JEFFERSON CITY — Gov. Eric Greitens lied to the Missouri Ethics Commission about his campaign's political use of a donor list compiled for a nonprofit he founded, a House investigative committee has found.
A 22-page report released Wednesday by the committee includes testimony from current and former employees of the nonprofit The Mission Continues, which supports veterans. The staffers said Greitens was first given the list as part of his transition from CEO to board member, but that it was never authorized to be used for political purposes.
The report asserts that:
- Greitens directed his personal assistant to share the list with his political operation.
- Greitens used the list knowing he wasn’t authorized to do so.
- Greitens signed a falsified ethics report regarding the transfer of the list.
Greitens initially denied using the donor list for campaign purposes to The Associated Press in 2016, but later he amended an April 15, 2016 campaign finance report after a complaint was filed with the Missouri Ethics Commission. The report was amended to record the list as an in-kind donation from Danny Laub, Greitens’ former campaign manager.
In Wednesday's report, Laub contests that assertion, telling the committee it was “false in every particular.”
Laub testified that in April 2017, then-campaign manager Austin Chambers contacted him asking if they could list his name on the form "so we can get this bullshit claim dismissed." Laub agreed but testified that he did not understand what he was agreeing to. Laub thought his name would be listed as the manager of the campaign, not as the individual who provided the donor list, he said.
The committee found that Laub could not have provided the list because he did not work at The Mission Continues. Instead, the committee determined, the list was sent to Laub and another campaign worker by Krystal Proctor, Greitens' former executive assistant, at Greitens’ direction.
Laub told the committee the ethics report "made (him) sick … because it was misrepresented [and] because [he] was in a round of news stories falsely portraying what happened,” according to the report.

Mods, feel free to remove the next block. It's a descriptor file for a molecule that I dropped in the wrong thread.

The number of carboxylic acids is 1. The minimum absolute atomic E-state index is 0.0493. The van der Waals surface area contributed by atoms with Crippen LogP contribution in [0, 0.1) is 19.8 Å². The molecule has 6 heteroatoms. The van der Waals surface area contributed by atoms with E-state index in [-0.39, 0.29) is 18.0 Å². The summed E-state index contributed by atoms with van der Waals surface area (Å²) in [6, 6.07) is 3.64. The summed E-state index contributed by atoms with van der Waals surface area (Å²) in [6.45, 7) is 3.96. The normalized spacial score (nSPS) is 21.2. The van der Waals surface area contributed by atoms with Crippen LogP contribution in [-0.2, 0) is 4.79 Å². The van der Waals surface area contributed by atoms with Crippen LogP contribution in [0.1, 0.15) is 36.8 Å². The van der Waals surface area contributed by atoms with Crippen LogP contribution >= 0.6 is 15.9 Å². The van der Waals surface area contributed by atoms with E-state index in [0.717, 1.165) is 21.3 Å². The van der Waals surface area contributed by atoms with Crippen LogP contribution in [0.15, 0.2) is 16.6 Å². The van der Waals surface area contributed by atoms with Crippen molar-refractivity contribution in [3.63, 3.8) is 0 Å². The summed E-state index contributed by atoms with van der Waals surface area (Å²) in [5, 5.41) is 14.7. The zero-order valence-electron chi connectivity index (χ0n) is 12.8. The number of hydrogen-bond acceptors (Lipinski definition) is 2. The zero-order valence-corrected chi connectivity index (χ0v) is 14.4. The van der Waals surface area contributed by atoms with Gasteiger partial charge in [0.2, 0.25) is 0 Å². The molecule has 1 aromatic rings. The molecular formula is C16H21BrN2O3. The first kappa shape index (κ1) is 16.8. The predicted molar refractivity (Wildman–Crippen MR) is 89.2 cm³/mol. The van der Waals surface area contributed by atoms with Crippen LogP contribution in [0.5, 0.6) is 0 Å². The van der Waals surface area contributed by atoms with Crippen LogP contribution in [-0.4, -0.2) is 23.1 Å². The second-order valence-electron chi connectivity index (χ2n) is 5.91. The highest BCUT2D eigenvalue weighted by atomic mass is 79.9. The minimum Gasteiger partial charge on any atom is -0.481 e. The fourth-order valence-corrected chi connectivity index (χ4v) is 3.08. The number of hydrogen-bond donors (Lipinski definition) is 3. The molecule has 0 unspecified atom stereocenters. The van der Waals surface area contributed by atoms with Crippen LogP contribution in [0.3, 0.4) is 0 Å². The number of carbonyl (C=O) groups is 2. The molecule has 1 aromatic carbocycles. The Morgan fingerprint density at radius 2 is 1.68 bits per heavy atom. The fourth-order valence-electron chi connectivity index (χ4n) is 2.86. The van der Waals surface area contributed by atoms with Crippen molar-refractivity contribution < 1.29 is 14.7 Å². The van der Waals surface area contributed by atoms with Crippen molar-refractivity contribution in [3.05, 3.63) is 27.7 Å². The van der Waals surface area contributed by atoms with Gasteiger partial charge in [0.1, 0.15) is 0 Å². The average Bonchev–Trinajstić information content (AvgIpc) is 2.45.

The committee's report includes another possible campaign finance reporting violation. Laub’s pay from Greitens for his work early in the campaign was not reported on Greitens’ campaign finance report. Neither was Michael Hafner’s, another campaign worker. Both were initially paid by Greitens personally or his LLC, instead of by the campaign.
The Missouri Ethics Commission did not respond to a request for comment, and The Mission Continues could not be reached for comment.
Speaker of the House Todd Richardson, R-Poplar Bluff, and committee chairman Rep. Jay Barnes, R-Jefferson City, issued a joint statement Wednesday about the findings of the report.
“The report shows the governor took advantage of a charity that works hard to take care of our veterans,” Barnes said. “The committee found that the Mission Continues was the true owner of the fundraising list and its property was taken without permission and used inappropriately for political gain.”
Catherine Hanaway, who is legal counsel for Greitens for Missouri, issued a statement Wednesday saying the committee did not allow Greitens’ campaign an opportunity to respond to the testimony against it.
“If Chairman Barnes were on a quest to find out the truth, he has unfinished business to conduct. He ought to ask the campaign for its version of events before acting as judge and jury in a matter that was settled long ago,” Hanaway said.
Transfer of the list
According to the report, Greitens first obtained the donor list in May 2014, when he informed the board of The Mission Continues that he would be stepping down as CEO as he prepared to run for governor. A campaign staffer, Lori Stevens, emailed the donor list to Greitens; Proctor; Spencer Kympton, president of the nonprofit; and Lyndsey Reichardt, a former staffer.
Proctor, Reichardt and Kympton all testified that in 2014, the only reason for sending the list to Greitens was for him to notify donors about his change in position. A nondisclosure agreement Greitens signed while he was the CEO applied to the donor list with no exceptions, Kympton said.
Proctor testified that on Jan. 6, 2015, she sent the donor list to Laub and Hafner. She told the committee “there was no confusion” that the list would be used for political fundraising when she sent it to Hafner and Laub.
“Proctor testified she never received authorization to share the list from anyone other than Greitens, and that Greitens directed her to share the list after he left (The Mission Continues),” the committee report said.
Federal law prohibits 501(c)(3) charities such as The Mission Continues from giving donor lists to politicians.
The official campaign, Greitens for Missouri, was formed in February 2015. Proctor shared the list with Meredith Gibbons, the finance director for that organization, on April 22, 2015.
Reichardt said it was “a misuse, as far as The Mission Continues is concerned."
The list contained names, phone numbers and emails for more than 500 individuals and hundreds of businesses and foundations that had donated more than $1,000 to The Mission Continues. AP reported in 2016 that Greitens’ campaign raised almost $2 million from donors on the list.
Proctor testified the names on the list were “(Greitens’) contacts, his friends and family members and colleagues, people he had brought into The Mission Continues who were supporters of his.”